Japan Postpones Carbon Emissions Trading Plan

Japan’s national cap-and-trade plan, due to go into effect in 2013, has been postponed or even scrapped because of intense lobbying by powerful business interests and because the measure has yet to make headway in other key countries.

Business interests are against the plan because it would put them at a disadvantage compared to peers operating in countries without such regulations. They warned Japan would lose jobs because of this one-sided competition.

Japan points to Australia and the US – countries that haven’t been able to pass similar plans because of strong opposition. South Korea also delayed it’s plan, which is supposed to start in February.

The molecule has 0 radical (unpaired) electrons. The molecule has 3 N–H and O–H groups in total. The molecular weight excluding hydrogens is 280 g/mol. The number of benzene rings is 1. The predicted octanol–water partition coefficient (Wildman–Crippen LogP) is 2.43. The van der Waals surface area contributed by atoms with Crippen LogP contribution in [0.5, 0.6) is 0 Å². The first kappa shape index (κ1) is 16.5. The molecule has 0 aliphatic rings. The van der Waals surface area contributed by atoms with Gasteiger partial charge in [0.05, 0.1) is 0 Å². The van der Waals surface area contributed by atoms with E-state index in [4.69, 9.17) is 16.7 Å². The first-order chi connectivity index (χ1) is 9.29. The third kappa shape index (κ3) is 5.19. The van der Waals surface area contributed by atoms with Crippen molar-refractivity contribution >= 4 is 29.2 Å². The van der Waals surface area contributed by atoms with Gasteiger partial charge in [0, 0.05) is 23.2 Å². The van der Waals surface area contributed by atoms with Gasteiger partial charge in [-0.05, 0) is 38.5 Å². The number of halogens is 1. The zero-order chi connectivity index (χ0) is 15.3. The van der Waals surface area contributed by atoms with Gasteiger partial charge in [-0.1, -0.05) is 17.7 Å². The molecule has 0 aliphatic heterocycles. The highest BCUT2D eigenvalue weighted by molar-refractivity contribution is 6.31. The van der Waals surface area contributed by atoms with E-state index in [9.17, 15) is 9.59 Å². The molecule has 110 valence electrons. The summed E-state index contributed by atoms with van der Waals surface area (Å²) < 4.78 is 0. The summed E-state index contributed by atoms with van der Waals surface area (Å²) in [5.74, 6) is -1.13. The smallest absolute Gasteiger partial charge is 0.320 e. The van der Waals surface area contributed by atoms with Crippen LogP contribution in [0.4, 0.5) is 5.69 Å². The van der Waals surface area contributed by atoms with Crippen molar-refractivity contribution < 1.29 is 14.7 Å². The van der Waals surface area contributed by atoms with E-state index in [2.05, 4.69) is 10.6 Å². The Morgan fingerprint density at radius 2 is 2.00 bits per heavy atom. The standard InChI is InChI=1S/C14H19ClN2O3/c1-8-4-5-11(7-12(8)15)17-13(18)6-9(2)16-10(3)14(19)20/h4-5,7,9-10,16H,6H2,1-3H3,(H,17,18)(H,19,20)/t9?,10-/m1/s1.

Koichiro Gemba, National Strategy Minister of Japan, says the plan hasn’t been scrapped, but he no longer believes that forcing companies to accept allocated emission caps would work in Japan as it does in in Europe.

Japan is 5th largest greenhouse gas emitter in the world. It has pledged to cut emissions 25% from 1990 levels by 2020, and 30% by 2030, one of the most ambitious goals in the world. 

Among the country’s plans to reduce emissions are a carbon tax that goes into effect in October, significantly  increase renewable energy, and transfer clean energy technologies to developing nations in exchange for offsets.

Japan’s greenhouse gas emissions dropped 5.7% in 2010, the second year they declined because of the recession.  

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